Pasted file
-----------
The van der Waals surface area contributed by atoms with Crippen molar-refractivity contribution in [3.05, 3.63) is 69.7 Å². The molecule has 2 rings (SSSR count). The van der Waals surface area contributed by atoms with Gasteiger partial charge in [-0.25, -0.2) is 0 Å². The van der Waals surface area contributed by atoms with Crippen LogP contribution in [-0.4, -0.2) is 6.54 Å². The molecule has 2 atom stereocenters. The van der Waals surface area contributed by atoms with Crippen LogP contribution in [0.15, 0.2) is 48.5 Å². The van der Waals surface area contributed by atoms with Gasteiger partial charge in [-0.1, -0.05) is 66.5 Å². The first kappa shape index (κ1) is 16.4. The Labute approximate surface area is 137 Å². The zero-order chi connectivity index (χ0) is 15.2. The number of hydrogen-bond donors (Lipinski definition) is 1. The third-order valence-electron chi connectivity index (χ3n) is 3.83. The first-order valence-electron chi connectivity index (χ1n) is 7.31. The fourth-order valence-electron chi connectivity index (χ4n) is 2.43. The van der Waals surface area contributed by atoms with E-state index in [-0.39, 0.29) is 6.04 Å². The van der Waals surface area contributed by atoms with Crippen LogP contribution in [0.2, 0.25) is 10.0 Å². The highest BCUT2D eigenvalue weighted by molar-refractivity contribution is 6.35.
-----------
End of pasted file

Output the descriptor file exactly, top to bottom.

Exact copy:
The van der Waals surface area contributed by atoms with Crippen molar-refractivity contribution in [3.05, 3.63) is 69.7 Å². The molecule has 2 rings (SSSR count). The van der Waals surface area contributed by atoms with Gasteiger partial charge in [-0.25, -0.2) is 0 Å². The van der Waals surface area contributed by atoms with Crippen LogP contribution in [-0.4, -0.2) is 6.54 Å². The molecule has 2 atom stereocenters. The van der Waals surface area contributed by atoms with Crippen LogP contribution in [0.15, 0.2) is 48.5 Å². The van der Waals surface area contributed by atoms with Gasteiger partial charge in [-0.1, -0.05) is 66.5 Å². The first kappa shape index (κ1) is 16.4. The Labute approximate surface area is 137 Å². The zero-order chi connectivity index (χ0) is 15.2. The number of hydrogen-bond donors (Lipinski definition) is 1. The third-order valence-electron chi connectivity index (χ3n) is 3.83. The first-order valence-electron chi connectivity index (χ1n) is 7.31. The fourth-order valence-electron chi connectivity index (χ4n) is 2.43. The van der Waals surface area contributed by atoms with E-state index in [-0.39, 0.29) is 6.04 Å². The van der Waals surface area contributed by atoms with Crippen LogP contribution in [0.2, 0.25) is 10.0 Å². The highest BCUT2D eigenvalue weighted by molar-refractivity contribution is 6.35.